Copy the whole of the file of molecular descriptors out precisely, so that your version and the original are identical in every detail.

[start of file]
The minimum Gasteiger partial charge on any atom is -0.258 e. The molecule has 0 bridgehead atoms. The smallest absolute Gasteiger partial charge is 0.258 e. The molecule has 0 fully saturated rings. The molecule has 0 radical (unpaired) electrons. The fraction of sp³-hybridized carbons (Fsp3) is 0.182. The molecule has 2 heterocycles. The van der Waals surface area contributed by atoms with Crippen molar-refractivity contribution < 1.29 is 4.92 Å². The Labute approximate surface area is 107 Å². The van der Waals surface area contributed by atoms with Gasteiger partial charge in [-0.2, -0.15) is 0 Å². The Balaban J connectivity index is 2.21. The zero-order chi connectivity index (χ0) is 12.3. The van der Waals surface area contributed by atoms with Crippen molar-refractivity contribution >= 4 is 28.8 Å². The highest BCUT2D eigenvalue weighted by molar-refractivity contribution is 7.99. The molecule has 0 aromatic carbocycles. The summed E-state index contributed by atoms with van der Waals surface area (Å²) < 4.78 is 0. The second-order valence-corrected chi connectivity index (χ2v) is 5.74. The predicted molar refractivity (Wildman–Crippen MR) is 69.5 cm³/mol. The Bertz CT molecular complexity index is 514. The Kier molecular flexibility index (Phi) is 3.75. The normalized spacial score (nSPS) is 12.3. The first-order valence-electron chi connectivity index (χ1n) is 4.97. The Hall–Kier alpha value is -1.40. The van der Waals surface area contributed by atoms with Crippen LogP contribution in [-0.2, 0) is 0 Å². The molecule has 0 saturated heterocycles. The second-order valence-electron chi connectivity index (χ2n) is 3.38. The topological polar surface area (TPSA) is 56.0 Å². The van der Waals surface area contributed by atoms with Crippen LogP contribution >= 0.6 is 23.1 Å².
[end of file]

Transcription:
The minimum Gasteiger partial charge on any atom is -0.258 e. The molecule has 0 bridgehead atoms. The smallest absolute Gasteiger partial charge is 0.258 e. The molecule has 0 fully saturated rings. The molecule has 0 radical (unpaired) electrons. The fraction of sp³-hybridized carbons (Fsp3) is 0.182. The molecule has 2 heterocycles. The van der Waals surface area contributed by atoms with Crippen molar-refractivity contribution < 1.29 is 4.92 Å². The Labute approximate surface area is 107 Å². The van der Waals surface area contributed by atoms with Gasteiger partial charge in [-0.2, -0.15) is 0 Å². The Balaban J connectivity index is 2.21. The zero-order chi connectivity index (χ0) is 12.3. The van der Waals surface area contributed by atoms with Crippen molar-refractivity contribution >= 4 is 28.8 Å². The highest BCUT2D eigenvalue weighted by molar-refractivity contribution is 7.99. The molecule has 0 aromatic carbocycles. The summed E-state index contributed by atoms with van der Waals surface area (Å²) < 4.78 is 0. The second-order valence-corrected chi connectivity index (χ2v) is 5.74. The predicted molar refractivity (Wildman–Crippen MR) is 69.5 cm³/mol. The Bertz CT molecular complexity index is 514. The Kier molecular flexibility index (Phi) is 3.75. The normalized spacial score (nSPS) is 12.3. The first-order valence-electron chi connectivity index (χ1n) is 4.97. The Hall–Kier alpha value is -1.40. The van der Waals surface area contributed by atoms with Crippen LogP contribution in [-0.2, 0) is 0 Å². The molecule has 0 saturated heterocycles. The second-order valence-electron chi connectivity index (χ2n) is 3.38. The topological polar surface area (TPSA) is 56.0 Å². The van der Waals surface area contributed by atoms with Crippen LogP contribution >= 0.6 is 23.1 Å².